By Sunmola Olowookere
All humans, no matter how sweet or sour their existence may be, will at a point accept the indisputable fact that death is an inevitable end to all living creatures. It is an effective system of recycling and cleansing in which it takes out the old and tired and replaces them with the new, refreshed and energetic.
Death in itself is scary as only few men, if any can confidently aver what awaits them after their spirit and soul step out of the mortal body.
Most of us are afraid of the uncertainty that awaits us when we die.
In this vein, just imagine how a woman who was diagnosed with a terminal disease would have felt to have been handed thatslip of paper that contains herdeath sentence. If it had been you, how would you feel if you were diagnosed with a terminal disease?
Can one who is not affected be able to really empathize with this woman who is about to have the rest of her life cut short?
Debola had just come back from the hospital and the enormity of the result of her test was so overwhelming to her that it sounded as if it was an unreal thoughts of an overactive imagination.
In the tumult of her emotions, she picked up her pen and wrote in her diary a lengthy letter to express how she felt on hearing the bad news.
“Since the day of my diagnosis. I have now come to realize that people react to shock in different ways. While some will break down and howl like a baby, others will be shocked and speechless. It’s a strange feeling I had this day. 1 was in that state of shock one feels when a loved one dies. Though I never really stopped to examine that fact before. Now I realize how much I love myself. I began to realize how splendid my personality is. What a waste it would be to be cut short in my prime.
“At 9.30 that morning, Leke and I were informed by the medical specialist we met at the hospital who conducted the tests on me that 1 have a terminal disease known as Motor Neurone Disease. According to him, my speech and ability to swallow will deteriorate as the disease graduates. I have less than two years to live.
“I’m not feeling sorry for myself particularly. I’m not afraid of death-not the state of death. But I’m just a little fearful of dying. My worst fears are those for Anthony and the children. Sade is six. Rebecca almost four. I don’t want to leave them. I want to see what they do, who they will marry and their children.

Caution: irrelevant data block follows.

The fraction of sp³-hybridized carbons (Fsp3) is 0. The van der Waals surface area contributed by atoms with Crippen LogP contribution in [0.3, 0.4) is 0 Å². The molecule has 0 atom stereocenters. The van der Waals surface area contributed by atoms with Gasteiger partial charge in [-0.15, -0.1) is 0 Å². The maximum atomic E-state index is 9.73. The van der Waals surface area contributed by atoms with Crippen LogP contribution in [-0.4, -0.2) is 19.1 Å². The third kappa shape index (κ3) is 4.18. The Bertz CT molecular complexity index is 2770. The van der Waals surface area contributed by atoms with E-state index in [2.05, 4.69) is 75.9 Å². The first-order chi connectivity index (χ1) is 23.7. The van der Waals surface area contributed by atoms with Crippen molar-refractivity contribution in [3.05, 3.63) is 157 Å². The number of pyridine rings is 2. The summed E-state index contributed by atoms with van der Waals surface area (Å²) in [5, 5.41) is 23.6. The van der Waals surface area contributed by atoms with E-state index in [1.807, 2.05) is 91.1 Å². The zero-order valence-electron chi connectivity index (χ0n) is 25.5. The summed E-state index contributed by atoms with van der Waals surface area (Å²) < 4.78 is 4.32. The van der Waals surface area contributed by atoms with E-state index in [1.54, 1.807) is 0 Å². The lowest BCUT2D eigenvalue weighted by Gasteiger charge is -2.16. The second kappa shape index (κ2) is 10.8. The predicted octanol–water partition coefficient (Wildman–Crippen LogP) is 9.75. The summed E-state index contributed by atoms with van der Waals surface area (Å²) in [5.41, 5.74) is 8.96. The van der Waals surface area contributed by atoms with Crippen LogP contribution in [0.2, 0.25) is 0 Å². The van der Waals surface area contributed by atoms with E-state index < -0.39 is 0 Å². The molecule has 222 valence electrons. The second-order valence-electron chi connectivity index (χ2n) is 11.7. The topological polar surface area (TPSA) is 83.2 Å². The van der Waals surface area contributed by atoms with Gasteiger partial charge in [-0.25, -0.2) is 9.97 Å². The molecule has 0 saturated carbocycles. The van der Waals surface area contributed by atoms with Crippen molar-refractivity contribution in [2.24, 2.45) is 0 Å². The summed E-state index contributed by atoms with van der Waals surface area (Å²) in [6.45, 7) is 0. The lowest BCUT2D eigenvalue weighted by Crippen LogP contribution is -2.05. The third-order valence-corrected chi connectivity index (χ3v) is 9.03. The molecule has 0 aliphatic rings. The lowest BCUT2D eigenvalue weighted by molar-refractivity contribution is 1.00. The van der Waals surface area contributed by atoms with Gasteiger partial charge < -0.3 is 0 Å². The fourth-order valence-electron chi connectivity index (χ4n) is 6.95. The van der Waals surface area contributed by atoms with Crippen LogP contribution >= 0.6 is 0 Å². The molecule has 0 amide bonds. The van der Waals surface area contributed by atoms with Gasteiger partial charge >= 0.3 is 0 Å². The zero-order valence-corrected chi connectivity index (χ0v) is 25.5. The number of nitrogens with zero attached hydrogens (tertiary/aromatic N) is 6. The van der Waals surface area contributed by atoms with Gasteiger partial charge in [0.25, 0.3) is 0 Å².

“The specialist has arranged for me to go to a London hospital to have the diagnosis confirmed. This is primarily for our peace of mind, not because of doubts on his part.”I’m a Christian, but I am not sure how I feel about healing. 1 always thought it worked for other people but not for me. I have been invited to a healing service, perhaps I should go.
“The silly thing is that, despite my death sentence, I feel no difference, physically, today than yesterday. I must obviously live one day at a time”.
The death sentence made her look at the future as a bleak landscape. All her plans for the future crumbled around her. And she wondered. “How could God possibly salvage me and my family from such devastation? “Thepast few months had certainly been very bleak.
Christmas had come to an abrupt halt when one boxing day, her father died suddenly as she went to check on him one early morning. That in itself was devastating. Although he had been sick for some time yet at 74, he was an extremely active man, preaching every Sunday and making numerous pastoral visits during the week.
As an only child, Debola had been very close to both her parents and was still grieving over her mother’s premature death ten years previously. She died just after Leke and Debola became engaged and she desperately missed her mother’s love and friendship.
With both parents snatched by death, she felt bereft. She had tried to be brave and immersed herself in business but as the bleak January faded into even bleaker February days, she felt darker and darker inside and her emotions became unsteady by the day.
There were days when she could not stop crying as she hated herself for being so weak.
At the same time, she began to slur, her speech very embarrassingly and had difficulty in swallowing.
“It’s shock.” Everyone tried to assure her, but it worsened until in March when she had to see the doctor. He referred her to a neurologist who after various scans, delivered the grim diagnosis in May.
Motor Neurone disease (MND) is a disease of the nervous system which renders the muscles useless. For some people, it starts in the limbs. But for others, like Debola, it first affected the muscles used for speech and eating and swallowing food. It also affects the emotions and there is often a thin line between uncontrollable crying and unreasonable laughter. She would always be eternally grateful for the supports of friends and her in-laws who surrounded the family with care, love and prayers.
There were moral, financial and physical support and she came to realize that it is when you have a problem that you know the advantages of good friends.
Their pastor was also steadfast in praying with the family and supporting them in every way possible. He was unhurried and full of calm and patient understanding.
He always brought with him the aroma of God’s peace and a great deal of encouragement. He was the first to pray with the family for healing. There were no bells or flashing lights, but with quiet confidence, they believed.